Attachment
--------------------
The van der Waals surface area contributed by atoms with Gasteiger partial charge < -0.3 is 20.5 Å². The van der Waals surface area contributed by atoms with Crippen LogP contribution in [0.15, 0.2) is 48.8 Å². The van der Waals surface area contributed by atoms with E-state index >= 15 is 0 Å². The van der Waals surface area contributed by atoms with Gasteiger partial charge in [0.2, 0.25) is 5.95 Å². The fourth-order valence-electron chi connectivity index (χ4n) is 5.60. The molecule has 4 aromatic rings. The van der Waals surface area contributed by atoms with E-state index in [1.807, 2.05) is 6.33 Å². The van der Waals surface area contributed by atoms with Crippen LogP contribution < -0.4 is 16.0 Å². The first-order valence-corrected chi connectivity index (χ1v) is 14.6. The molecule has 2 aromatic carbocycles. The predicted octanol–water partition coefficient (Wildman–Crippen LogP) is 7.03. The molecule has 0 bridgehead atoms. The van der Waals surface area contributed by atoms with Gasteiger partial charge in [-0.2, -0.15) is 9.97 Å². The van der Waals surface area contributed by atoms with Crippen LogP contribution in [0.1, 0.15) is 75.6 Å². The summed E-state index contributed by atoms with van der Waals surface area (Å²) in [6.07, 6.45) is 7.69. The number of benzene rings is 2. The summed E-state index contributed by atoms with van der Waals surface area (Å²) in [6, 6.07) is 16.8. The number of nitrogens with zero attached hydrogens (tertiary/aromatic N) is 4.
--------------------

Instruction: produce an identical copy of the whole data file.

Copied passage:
The van der Waals surface area contributed by atoms with Gasteiger partial charge < -0.3 is 20.5 Å². The van der Waals surface area contributed by atoms with Crippen LogP contribution in [0.15, 0.2) is 48.8 Å². The van der Waals surface area contributed by atoms with E-state index >= 15 is 0 Å². The van der Waals surface area contributed by atoms with Gasteiger partial charge in [0.2, 0.25) is 5.95 Å². The fourth-order valence-electron chi connectivity index (χ4n) is 5.60. The molecule has 4 aromatic rings. The van der Waals surface area contributed by atoms with E-state index in [1.807, 2.05) is 6.33 Å². The van der Waals surface area contributed by atoms with Crippen LogP contribution < -0.4 is 16.0 Å². The first-order valence-corrected chi connectivity index (χ1v) is 14.6. The molecule has 2 aromatic carbocycles. The predicted octanol–water partition coefficient (Wildman–Crippen LogP) is 7.03. The molecule has 0 bridgehead atoms. The van der Waals surface area contributed by atoms with Gasteiger partial charge in [-0.2, -0.15) is 9.97 Å². The van der Waals surface area contributed by atoms with Crippen LogP contribution in [0.1, 0.15) is 75.6 Å². The summed E-state index contributed by atoms with van der Waals surface area (Å²) in [6.07, 6.45) is 7.69. The number of benzene rings is 2. The summed E-state index contributed by atoms with van der Waals surface area (Å²) in [6, 6.07) is 16.8. The number of nitrogens with zero attached hydrogens (tertiary/aromatic N) is 4.